Starting today, Amazon Lightsail offers an simple way for developers to deploy their containers to the cloud. All you need to provide is a Docker image for your containers and we automatically containerize it for you. Amazon Lightsail gives you an HTTPS endpoint that is ready to serve your application running in the cloud container. It automatically sets up a load balanced TLS endpoint, and take care of the TLS certificate. It replaces unresponsive containers for you automatically, it assigns a DNS name to your endpoint, it maintains the old version till the new version is healthy and ready to go live, and more.

Let’s see how it works by deploying a simple Python web app as a container. I assume you have the AWS Command Line Interface (CLI) and Docker installed on your laptop. Python is not required, it will be installed in the container only.

I first create a Python REST API, using the Flask simple application framework. Any programming language and any framework that can run inside a container works too. I just choose Python and Flask because they are simple and elegant.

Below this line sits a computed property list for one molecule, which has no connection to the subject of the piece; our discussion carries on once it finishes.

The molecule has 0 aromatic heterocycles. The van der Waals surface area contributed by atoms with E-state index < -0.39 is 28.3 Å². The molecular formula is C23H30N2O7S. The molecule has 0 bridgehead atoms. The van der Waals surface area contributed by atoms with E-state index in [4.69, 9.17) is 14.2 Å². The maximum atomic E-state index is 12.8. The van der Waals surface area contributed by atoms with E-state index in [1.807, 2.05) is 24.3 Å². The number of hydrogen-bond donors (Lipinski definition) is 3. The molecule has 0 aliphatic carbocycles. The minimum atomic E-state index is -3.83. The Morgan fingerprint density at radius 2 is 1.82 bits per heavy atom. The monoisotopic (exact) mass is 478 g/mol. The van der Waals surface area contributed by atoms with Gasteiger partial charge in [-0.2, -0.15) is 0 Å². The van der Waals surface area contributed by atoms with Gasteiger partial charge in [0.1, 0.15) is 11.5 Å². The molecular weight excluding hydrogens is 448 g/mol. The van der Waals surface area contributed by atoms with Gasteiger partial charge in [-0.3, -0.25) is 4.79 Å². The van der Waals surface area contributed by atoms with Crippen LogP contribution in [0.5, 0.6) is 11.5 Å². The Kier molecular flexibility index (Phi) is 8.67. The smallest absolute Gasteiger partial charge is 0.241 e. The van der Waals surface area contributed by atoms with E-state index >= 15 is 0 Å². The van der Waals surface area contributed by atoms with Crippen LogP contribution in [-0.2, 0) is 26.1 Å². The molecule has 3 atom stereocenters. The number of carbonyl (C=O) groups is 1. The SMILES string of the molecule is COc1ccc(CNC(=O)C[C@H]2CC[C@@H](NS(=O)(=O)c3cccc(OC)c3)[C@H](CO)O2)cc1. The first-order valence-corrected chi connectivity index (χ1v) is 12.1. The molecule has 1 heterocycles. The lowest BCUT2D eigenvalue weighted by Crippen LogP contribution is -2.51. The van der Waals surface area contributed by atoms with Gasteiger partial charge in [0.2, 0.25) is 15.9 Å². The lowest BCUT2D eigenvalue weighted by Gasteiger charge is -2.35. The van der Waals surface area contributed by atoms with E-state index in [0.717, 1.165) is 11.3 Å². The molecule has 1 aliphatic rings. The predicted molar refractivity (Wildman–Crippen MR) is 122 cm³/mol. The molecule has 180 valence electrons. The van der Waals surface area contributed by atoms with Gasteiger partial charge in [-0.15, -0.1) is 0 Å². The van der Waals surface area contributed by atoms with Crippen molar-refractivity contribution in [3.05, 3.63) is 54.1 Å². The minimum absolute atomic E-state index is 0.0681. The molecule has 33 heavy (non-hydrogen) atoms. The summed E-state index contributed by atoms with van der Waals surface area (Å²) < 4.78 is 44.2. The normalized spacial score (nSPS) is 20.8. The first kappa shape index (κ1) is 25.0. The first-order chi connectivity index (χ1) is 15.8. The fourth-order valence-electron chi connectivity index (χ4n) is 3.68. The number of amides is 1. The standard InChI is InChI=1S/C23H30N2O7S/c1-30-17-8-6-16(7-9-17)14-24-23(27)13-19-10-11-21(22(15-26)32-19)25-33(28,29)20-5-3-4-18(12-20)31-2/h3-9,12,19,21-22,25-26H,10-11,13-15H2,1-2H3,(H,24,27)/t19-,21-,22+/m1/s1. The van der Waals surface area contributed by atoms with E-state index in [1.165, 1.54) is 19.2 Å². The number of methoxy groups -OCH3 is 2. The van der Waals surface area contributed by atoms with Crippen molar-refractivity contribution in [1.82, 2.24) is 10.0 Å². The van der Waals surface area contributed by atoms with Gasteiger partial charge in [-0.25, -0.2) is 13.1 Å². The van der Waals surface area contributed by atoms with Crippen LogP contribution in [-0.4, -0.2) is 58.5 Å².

You can safely copy /paste the following commands:

mkdir helloworld-python
cd helloworld-python
# create a simple Flask application in helloworld.py
echo "

from flask import Flask, request
from flask_restful import Resource, Api

app = Flask(__name__)
api = Api(app)

class Greeting (Resource):
   def get(self):
      return { "message" : "Hello Flask API World!" }
api.add_resource(Greeting, '/') # Route_1

if __name__ == '__main__':
   app.run('0.0.0.0','8080')

"  > helloworld.py

Then I create a Dockerfile that contains the steps and information required to build the container image:

# create a Dockerfile
echo '
FROM python:3
ADD helloworld.py /
RUN pip install flask
RUN pip install flask_restful
EXPOSE 8080
CMD [ "python", "./helloworld.py"]
 '  > Dockerfile

Now I can build my container:

docker build -t lightsail-hello-world .

The build command outputs many lines while it builds the container, it eventually terminates with the following message (actual ID differs):

Successfully built 7848e055edff
Successfully tagged lightsail-hello-world:latest